If I stop work at 60 (this year)and collect CPP at 70(2026) will payments be calculated using the average max of 60-65 or 66-70? If the later, would an increase of the max from $13110/yr to 17478/yr over 7 years mean a bump up of 24% for the increased maximums plus 42% for waiting for a total increase of 66% by the year 2026?
Wayne – If you start to receive your CPP at age 70, your pension will be calculated using the 5-year average YMPE for ages 66-70 regardless when you last works. And yes, you would also receive the 42% increase for delaying until age 70.
When you have some time, could you please update the numbers for this year (2017)?
Hi Adrian – Thanks for the reminder. I have updated the numbers above to reflect 2017 values.
Lets say I’m mid thirties right now, and only plan to work another 10-15 years (retire before 50). As a small business owner I’m trying to decide between how much salary vs dividends. To date I have intentionally been maxing out CPP contributions. But does it make any sense as it seems if I only work 20 years total I only can qualify for half the max best case.
Hi Jen – You’re right that 20 years of max earnings/contributions will only result in a CPP retirement pension of approx. 50% of max, but only you can decide whether that makes sense in your overall financial strategy. If you weren’t paying yourself this salary, how would that affect your current financial situation and how would it affect your retirement financial plans? One other thing to consider is that while you’re working and contributing to CPP, you also qualify for CPP disability protection, such as it is. And once you’ve made at least 10 years of CPP contributions, you’ve also qualified for some level of survivor’s benefits. I hope these points help to make your decision a bit easier?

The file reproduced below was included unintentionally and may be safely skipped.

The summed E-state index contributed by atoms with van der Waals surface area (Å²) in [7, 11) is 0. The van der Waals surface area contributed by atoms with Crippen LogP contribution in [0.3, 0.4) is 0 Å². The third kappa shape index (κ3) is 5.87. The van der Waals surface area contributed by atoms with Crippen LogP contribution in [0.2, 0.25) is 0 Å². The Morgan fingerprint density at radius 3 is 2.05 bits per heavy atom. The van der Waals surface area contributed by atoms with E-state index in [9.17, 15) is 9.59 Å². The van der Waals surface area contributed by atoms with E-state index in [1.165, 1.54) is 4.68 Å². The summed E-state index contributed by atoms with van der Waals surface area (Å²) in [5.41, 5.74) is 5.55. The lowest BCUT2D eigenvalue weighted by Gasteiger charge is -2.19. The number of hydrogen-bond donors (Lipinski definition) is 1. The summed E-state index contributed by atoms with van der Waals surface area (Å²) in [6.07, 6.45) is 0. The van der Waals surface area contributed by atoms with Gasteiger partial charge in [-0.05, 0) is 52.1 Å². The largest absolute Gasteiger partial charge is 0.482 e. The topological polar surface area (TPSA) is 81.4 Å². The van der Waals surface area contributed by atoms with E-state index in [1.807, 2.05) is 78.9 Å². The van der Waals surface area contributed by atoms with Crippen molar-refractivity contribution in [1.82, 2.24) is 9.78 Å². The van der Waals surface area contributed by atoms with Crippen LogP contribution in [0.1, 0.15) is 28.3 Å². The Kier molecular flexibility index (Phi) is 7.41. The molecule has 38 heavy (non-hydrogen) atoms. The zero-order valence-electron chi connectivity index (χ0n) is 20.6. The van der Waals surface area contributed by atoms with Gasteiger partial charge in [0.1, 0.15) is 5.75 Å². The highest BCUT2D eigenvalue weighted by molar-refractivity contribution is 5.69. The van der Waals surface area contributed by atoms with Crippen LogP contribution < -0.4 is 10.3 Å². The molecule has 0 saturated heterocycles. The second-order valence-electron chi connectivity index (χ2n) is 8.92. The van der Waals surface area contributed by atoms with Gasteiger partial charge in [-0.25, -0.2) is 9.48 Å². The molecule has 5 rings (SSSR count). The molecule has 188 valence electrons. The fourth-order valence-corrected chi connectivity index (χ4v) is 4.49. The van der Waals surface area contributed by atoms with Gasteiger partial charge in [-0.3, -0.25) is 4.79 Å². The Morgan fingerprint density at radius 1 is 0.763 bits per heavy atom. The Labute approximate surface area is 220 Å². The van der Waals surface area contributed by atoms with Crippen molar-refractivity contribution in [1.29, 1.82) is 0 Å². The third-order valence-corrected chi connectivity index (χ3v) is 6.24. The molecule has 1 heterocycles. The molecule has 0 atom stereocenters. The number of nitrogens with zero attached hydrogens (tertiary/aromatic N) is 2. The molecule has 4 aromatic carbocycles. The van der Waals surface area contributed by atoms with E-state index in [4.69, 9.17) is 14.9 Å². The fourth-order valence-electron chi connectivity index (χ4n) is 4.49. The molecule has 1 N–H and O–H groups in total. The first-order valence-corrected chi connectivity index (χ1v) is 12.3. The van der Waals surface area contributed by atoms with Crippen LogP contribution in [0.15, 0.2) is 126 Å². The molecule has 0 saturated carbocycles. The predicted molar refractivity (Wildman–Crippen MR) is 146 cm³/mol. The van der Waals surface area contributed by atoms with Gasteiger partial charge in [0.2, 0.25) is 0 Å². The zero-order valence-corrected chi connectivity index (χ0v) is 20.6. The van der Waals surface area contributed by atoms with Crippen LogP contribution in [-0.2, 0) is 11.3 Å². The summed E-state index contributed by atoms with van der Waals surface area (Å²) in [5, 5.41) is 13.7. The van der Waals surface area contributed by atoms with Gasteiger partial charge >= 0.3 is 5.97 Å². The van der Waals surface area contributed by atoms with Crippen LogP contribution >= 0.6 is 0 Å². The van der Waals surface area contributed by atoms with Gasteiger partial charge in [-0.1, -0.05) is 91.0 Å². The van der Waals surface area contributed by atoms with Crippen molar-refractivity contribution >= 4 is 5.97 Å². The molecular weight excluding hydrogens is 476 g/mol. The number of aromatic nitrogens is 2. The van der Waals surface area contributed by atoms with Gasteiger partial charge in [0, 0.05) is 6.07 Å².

Thanks Doug, great article, my take is for 2020 yr alone your total contribution if you max out your CPP will be $2,898.00 just to get back $30.00 a year added to your CPP pension . It would take 8.5 yrs to just get back one years contributions of $2,898.00 . With all the contributions you pay over a life time of working if you max out your CPP why is the pay out not much, much larger
Hi Mike – The $30 payback is per month, not per year. Try doing the math again using $360 per year.
If you have made 39 years of Maximum CPP Contributions and you just turned 65 years old in 2020, AND you continue to work to age 70, it sounds like you don’t have to make any more CPP contributions? Correct? Problem is the folks at Service Canada say IF you are employed you HAVE to contribute to CPP. The CPT 30 Form makes no sense in filling out because you want to continue working but you don’t want to start RECEIVING CPP benefits until you retire at age 70. One option as a Professional Corporation, is to start receiving a Dividend instead of salary from the corporation.